US cycling fatalities hit multi-decade high, but there may be hope in 'safety in numbers' effect

On average, 19 people get killed while riding their bikes in the US every single week.

A New Yorker commutes by bike
(Image credit: Getty Images)

The latest traffic data from the National Highway Traffic Safety Administration (NHTSA) and the National Transportation Safety Board show that while the U.S. has seen a rise in urban bicycle ridership these past two decades, the number of bicyclist fatalities has grown right alongside it. 

The early aughts, and the whole first decade of the new millennium, initially showed promise with a decline in bicyclist fatalities. But despite an increased amount of both riders and bike specific infrastructure, that number has been on the rise since 2011.

In fact, between 2010 and 2021, bicycle fatalities in traffic increased by 58 percent, a multi-decade high.

Between 2011 and 2021, 8,353 people lost their lives while riding bikes, nearly 1,000 of them in 2021 alone. In fact, 2021 saw 5% increase from the prior and marked the most bicycle traffic fatalities since 1975.

As it stands, the somber numbers mean that on average, 19 people get killed while riding their bikes in the U.S. every single week. 

This troubling trend is in line with all traffic fatalities, which according to the NHTSA data has seen a 10.5% increase since 2020. In 2021, an estimated 42,915 people died in motor vehicle traffic crashes nationwide. Bicycle fatalities made up 2% of those traffic deaths.

But advocates like the League of American Bicyclists say there’s hope in the safety in numbers effect.

“The numbers from NHTSA show a continued and tragic upward trend in the number of people killed while biking. We don't accept these deaths as inevitable — they are preventable,” Lauren Jenkins, The League’s Communications Director, told Cycling Weekly

“At the core of the problem is a continued prioritization of speed and convenience for drivers. Designing our roads for all users and building safe bike infrastructure networks is critical to reverse this trend so that more people can choose to bike for transportation or recreation. In fact, studies show that when more people bike, bicycling is safer for everyone.” 

There are many studies out there that counter the concerns that this increase of people on bikes produce more crashes and fatalities. This is the so-called “safety in numbers” (SiN) argument, which reasons that the more bicyclists and walkers there are in a population, the lower their risk. But a crucial part for SiN to be effective is having safe and separated  infrastructure, something the Federal Highway Administration recommends as a proven safety countermeasure

While the increase in fatalities is indeed problematic, the NHTSA data also shows that only one person was killed by a car while riding on a shared use path since 2014. Furthermore, only 6% of bicyclist fatalities occurred in a bike lane or paved shoulder. 

The Most Dangerous Regions in the US

Car insurance savings company, Jerry, shared their analysis of the NHTSA and other data and narrowed it down to find the riskiest cities, counties and states in the U.S.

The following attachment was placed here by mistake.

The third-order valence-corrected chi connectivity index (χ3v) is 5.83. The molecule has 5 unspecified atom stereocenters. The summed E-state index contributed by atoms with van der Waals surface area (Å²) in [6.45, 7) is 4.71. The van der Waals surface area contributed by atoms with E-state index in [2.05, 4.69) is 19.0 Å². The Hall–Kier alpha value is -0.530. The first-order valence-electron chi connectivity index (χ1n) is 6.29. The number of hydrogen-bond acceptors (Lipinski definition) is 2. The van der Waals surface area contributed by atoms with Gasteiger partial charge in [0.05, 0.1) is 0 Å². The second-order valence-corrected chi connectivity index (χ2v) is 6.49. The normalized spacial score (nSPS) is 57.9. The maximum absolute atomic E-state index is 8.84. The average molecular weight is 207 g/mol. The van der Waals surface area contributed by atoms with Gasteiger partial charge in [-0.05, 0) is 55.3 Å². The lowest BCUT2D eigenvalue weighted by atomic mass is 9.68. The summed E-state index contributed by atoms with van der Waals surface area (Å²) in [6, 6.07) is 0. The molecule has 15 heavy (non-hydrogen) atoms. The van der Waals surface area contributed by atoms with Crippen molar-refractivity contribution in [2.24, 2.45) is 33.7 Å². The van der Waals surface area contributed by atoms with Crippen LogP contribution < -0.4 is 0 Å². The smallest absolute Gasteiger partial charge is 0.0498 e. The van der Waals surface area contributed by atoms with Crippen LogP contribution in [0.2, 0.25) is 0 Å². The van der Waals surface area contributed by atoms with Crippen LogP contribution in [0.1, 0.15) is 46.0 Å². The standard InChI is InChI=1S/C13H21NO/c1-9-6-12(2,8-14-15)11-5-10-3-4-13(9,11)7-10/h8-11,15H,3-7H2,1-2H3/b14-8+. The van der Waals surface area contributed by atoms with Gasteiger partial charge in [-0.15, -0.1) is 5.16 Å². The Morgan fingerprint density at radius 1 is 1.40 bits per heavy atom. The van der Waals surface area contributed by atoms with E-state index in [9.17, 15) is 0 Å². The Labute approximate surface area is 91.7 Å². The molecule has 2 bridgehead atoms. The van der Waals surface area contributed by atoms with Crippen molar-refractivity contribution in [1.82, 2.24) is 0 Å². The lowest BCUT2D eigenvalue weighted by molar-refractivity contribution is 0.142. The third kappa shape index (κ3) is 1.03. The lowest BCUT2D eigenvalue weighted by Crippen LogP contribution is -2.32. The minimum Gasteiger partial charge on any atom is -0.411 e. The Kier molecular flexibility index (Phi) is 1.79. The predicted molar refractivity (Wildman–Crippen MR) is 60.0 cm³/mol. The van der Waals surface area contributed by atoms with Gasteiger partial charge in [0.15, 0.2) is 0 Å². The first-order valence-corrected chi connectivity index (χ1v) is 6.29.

Looking at the decade between 2011 and 2020, New York recorded 138 bicyclist fatalities, topping the charts barely ahead of Los Angeles, a city that saw 137people killed while bicycling during that time. 

What they also found is that counties surrounding big cities are often more dangerous than the city center itself.

In the New York metro area for example, Brooklyn, Queens, Suffolk and Nassau counties all saw more fatalities than Manhattan.

On the Westcoast, Los Angeles County saw the most cyclist fatalities of any county nationwide with 276 deaths. The surrounding Orange, Riverside and San Bernardino counties all ranked among the 15 worst nationwide as well.

In the south, the stretch of coastal South Florida from Palm Beach to Miami also ranked among the worst in the nation, both in total fatalities and deaths per capita. Broward County, home to Fort Lauderdale, saw the most cycling deaths per capita (among counties with a population of more than 1 million), and it ranked third nationwide in total fatalities. 

And in the center of the country, the counties surrounding Phoenix and Tucson in Arizona both ranked among the five deadliest counties per capita, among counties with a population of more than 1 million.

"It’s difficult to determine exactly why more cyclists are dying on the nation’s roads and streets. Some point to the fact that Americans are driving bigger vehicles that deliver more force to a cyclist in an accident, raising the likelihood of serious injury and death," the Jerry analysis concludes. 

"Others note that the trend reversal for cyclist deaths coincided roughly with the widespread adoption of smartphones and an increase in deadly crashes involving distracted drivers."

Thank you for reading 10 articles this month* Join now for unlimited access

Enjoy your first month for just £1 / $1 / €1

*Read 5 free articles per month without a subscription

Join now for unlimited access

Try first month for just £1 / $1 / €1

Anne-Marije Rook
North American Editor

Cycling Weekly's North American Editor, Anne-Marije Rook is old school. She holds a degree in journalism and started out as a newspaper reporter — in print! She can even be seen bringing a pen and notepad to the press conference.

Originally from The Netherlands, she grew up a bike commuter and didn't find bike racing until her early twenties when living in Seattle, Washington. Strengthened by the many miles spent darting around Seattle's hilly streets on a steel single speed, Rook's progression in the sport was a quick one. As she competed at the elite level, her journalism career followed, and soon she became a full-time cycling journalist. She's now been a cycling journalist for 11 years.